Sensors are one of the key components in a modern building energy management system (BEMS). Accurate sensors are the prerequisite for the success of any building energy optimization strategy. As sensors are subject to environment disturbance and performance deterioration, their accuracy tends to decrease during their service lives. Sensor calibration is an efficient way to improve measurement accuracy and reliability. However, due to a large number of sensors installed in modern air conditioning (AC) systems, conventional regular calibration may be laborious while not optimal when the system energy performance are concerned. In order to improve measurement accuracy and reliability, a hybrid sensor management strategy is proposed in this article. This strategy integrates a measured variable importance ranking technique with a data fusion technique. Comparison of this strategy with a conventional regular calibration in case studies shows that this strategy improves both the energy and control performance of AC systems.
Electronic expansion valves have been used to replace conventional expansion devices in many refrigeration systems. Electronically controlled valves respond more rapidly to changes in operating conditions and improve the steady-state superheating. These valves are usually used with an automatic controller that regulates the superheating at the evaporator outlet. The controller gains (K p , T i , and T d ) must be properly tuned for efficient operation. However, these controllers can result in poor performance because they have been poorly tuned or put into operation using factory tuning. For refrigeration systems that are subject to large changes in operating conditions, the controller gains should be adjusted for each change to improve the system performance. Within this context, we developed an adaptive Proportional-Integral-Derivative controller (PID controller) in this study to regulate the degree of superheating. A dynamic model obtained from experimental tests was used in the controller design. The controller effectiveness was evaluated using computer simulations and experimental tests. In comparison to a nonadaptive PID controller, the adaptive controller provided better disturbance rejection and set-point tracking and was able to control the superheating more efficiently, demanding less servomotor effort.
This is a journal article. [© American Society of Heating, Refrigerating and Air-Conditioning Engineers, Inc. (www.ashrae.org)]. Reprinted by permission from HVAC&R Research, Vol. 8, Part 4. Additional reproduction, distribution, or transmission in either print or digital form is not permitted without ASHRAE’s prior written permission. It is also available at: www.ashrae.org/hvacr-research This paper presents a new adaptive weather-prediction model that can be used for on-line control of HVAC and thermal storage systems. The model can predict external dry-bulb temperature and solar radiation over the next 24 h. Because a building with a fabric thermal storage system has a slow response to thermal loads, a predictive controller is essential to operate the building and associated plant installation to respond effectively to external climatic conditions ahead of time. Three prediction methods are investigated in the paper: a pure stochastic method, a combined deterministic-stochastic method, and an expanded method for short-term temperature forecast. It has been found that the combined deterministic-stochastic method is simpler and gives the smallest prediction errors. For the prediction of solar radiation, a deterministic model is proposed. The proposed prediction algorithms for temperature and radiation are simple and efficient to conduct on a supervisory PC to predict hourly temperature and radiation profiles over the next 24 h. Updating temperature forecasts using observations available with time is also investigated in this paper.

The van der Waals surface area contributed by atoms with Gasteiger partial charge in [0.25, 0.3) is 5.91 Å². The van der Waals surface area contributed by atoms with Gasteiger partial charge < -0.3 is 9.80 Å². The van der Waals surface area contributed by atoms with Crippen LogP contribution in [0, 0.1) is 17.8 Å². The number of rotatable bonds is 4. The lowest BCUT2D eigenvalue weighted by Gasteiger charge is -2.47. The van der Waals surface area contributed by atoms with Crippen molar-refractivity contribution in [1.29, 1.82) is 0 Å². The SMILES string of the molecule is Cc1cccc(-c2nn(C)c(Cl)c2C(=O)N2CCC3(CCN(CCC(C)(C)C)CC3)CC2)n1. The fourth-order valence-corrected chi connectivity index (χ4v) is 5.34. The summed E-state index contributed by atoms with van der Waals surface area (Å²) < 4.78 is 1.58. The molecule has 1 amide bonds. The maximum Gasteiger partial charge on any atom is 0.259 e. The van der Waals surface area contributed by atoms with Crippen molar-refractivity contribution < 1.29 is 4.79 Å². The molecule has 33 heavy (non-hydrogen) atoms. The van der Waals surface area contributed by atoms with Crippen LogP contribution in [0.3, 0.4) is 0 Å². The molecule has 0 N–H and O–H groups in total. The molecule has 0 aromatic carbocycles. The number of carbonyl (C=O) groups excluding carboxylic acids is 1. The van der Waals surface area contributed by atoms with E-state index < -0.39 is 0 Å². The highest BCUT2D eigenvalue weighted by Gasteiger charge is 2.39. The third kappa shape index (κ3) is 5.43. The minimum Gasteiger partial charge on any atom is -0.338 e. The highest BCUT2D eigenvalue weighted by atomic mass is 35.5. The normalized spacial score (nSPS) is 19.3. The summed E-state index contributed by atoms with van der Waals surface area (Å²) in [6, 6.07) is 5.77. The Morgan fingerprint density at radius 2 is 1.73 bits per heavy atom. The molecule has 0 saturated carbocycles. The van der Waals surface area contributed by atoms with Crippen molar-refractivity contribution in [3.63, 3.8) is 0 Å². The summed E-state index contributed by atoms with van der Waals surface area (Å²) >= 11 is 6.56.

, K, and k. Values of Five VOCs with Carpet by Three Regression Methods
The adsorption/desorption of volatile organic compounds (VOCs) on interior building material surfaces (i.e., the sink effect) can affect the VOC concentrations in a building, and thus need to be accounted for in an indoor air quality (IAQ) prediction model. In this study, the VOC adsorption/desorption characteristics (sink effect) were measured for four typical interior building materials, including carpet, vinyl floor tile, painted drywall, and ceiling tile. The VOCs tested were ethylbenzene, cyclohexanone, 1,4-dichlorobenzene, benzaldehyde, and dodecane. These five VOCs were selected because they are representative of hydrocarbons, aromatics, ketones, aldehydes, and chlorine substituted compounds. The first order reversible adsorption/desorption model was based on the Langmuir isotherm was used to analyze the data and to determine the equilibrium constant of each VOC-material combination. It was found that the adsorption/desorption equilibrium constant, which is a measure of the sink capacity, increased linearly with the inverse of the VOC vapor pressure. For each compound, the adsorption/desorption equilibrium constant, and the adsorption rate constant differ significantly among the four materials tested. A detailed characterization of the material structure in the micro-scale would improve the understanding and modeling of the sink effect in the future. The results of this study can be used to estimate the impact of sink effect on the VOC concentrations in buildings.